One of the best — and worst — parts of home craft projects with kids usually involves spreading sparkly stuff around. You may also find glitter at schools, music festivals, in boat paint, and even in cosmetics for added glitz and glam. However, glitter isn’t just annoying to get out of clothes and carpets; it’s a pollutant. This microplastic craft material definitely does not belong in nature, but without an eco-friendly glitter alternative, it is difficult to prevent it from washing down drains.
But all is not lost! Researchers have found biodegradable materials inspired by biomimicry that could potentially replace it in shiny craft and cosmetics. Made from long ribbons of cellulose nanocrystals, this eco-friendly glitter could take over the crafting and festivals scene.
Glitter as a Pollutive Microplastic
Glitter may sparkle, but it has definitely lost its shine with the environment. The problem is both its size as much as its construction. As The Conversation describes, glitter is simply plastic in disguise. According to a BBC article, it’s made out of a thin polyester PET plastic film core that’s coated with aluminum and then capped with another plastic layer.
It’s too small to pick up and dispose of manually, which means that a lot of glitter is simply washed away into our drains. From there, it makes its way into water courses and eventually the ocean. A letter in Geochemical Perspectives notes that these crafty particles have even been found at the bottom of the deepest ocean trenches. What’s even more staggering is that in these depths, the abundance of glitter is comparable to highly polluted coastal waters such as the Yangtze River and the Strait of Georgia.
The Trouble With Glitter
Glitter is troublesome because of its size; it’s easily gobbled up as food, where it fills tiny bellies with non-nutritive plastic trash. Insider explains that because it enters the lowest tiers of the food chain, it causes death by accumulation as larger and larger animals dine out. As the BBC article notes, lab studies showed that contamination in U.K. rivers reduced common plant abundance.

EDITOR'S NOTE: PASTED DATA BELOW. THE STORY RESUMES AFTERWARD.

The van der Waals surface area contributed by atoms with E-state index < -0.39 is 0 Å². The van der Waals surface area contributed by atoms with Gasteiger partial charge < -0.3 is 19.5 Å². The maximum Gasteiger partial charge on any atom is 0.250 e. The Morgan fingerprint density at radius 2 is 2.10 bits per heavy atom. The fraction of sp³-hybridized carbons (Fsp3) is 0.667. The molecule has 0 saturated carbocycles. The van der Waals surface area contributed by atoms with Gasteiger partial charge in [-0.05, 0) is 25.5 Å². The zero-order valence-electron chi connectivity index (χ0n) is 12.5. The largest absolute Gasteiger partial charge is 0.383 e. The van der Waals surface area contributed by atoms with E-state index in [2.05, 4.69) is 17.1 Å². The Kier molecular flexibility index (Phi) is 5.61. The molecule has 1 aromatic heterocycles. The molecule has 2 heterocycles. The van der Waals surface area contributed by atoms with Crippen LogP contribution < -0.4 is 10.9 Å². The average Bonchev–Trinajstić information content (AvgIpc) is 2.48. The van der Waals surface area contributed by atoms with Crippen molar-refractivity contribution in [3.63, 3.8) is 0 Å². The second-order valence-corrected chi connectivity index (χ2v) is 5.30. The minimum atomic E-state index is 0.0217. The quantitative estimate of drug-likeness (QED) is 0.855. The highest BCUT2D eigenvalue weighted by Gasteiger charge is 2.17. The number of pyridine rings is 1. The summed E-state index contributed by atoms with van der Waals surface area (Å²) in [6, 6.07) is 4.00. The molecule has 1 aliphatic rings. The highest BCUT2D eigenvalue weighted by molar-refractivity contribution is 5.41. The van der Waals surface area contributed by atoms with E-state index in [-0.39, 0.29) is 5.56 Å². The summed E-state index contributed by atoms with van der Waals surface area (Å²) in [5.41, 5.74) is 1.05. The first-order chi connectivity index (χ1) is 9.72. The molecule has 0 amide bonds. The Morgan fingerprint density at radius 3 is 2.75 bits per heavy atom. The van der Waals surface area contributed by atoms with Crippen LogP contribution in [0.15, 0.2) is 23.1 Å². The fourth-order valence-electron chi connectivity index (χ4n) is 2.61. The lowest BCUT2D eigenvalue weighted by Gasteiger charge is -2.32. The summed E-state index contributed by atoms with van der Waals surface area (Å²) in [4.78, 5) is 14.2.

One of the main problems with glitter in the food chain is that the PET plastics hold toxins that slowly leach out inside the host or into the environment. These toxins can also include hormone disruptors that affect fertility, behavior and health in general. The plastics last for years, degrading only very slowly, so the release of toxins is prolonged. Fast Company also notes that there is some evidence that microplastics can also lodge in our body tissues. When trapped here, it could lead to chronic inflammation. Initial research shows that microplastics embedded within tissues trigger an immune system reaction. This is definitely concerning since chronic inflammation can lead to other disease, including cancer.
Modern glitter has been around since 1934, and until recently, no eco-friendly alternatives were available. Even bioglitters were not truly biodegradable since they often just contained less plastic and required very specific composting to break down properly.
According to Green Matters, bioglitter could still cause environmental damage. In fact, not only does plant-based bioglitter still contain plastic and aluminum, but it’s also been shown to stunt freshwater plant root growth, reduce phytoplankton abundance and lead to an increase in invasive land snails.
Since around 2016, many festivals now ban use of glitter because of its impact on waterways.
However, the arrival of a promising eco-friendly glitter could make festivals and children’s crafts sparkle once again. Science News describes how researchers took inspiration from nature to make glitter from plants.
The study, reported in Nature Materials, describes how the team explored industrial production of ribbon films created from cellulose nanocrystals. The team was first inspired by a plant from forested regions of Africa, Pollia condensata, in which cellulose patterns in cell walls create shimmery blue marble berries as fruits. They were able to mimic this pattern by creating nanoscale cellulose fiber patterns that would reflect light.
Using a roll-to-roll deposition process, the researchers were able to expand production to industrial-scale lengths of the product. These sheets could then be ground down into particles as eco-friendly glitter. Not only is the process sustainable, since the starting materials come from plants, but the glitter produced can replace toxic and pollutive materials for safer arts and crafts.
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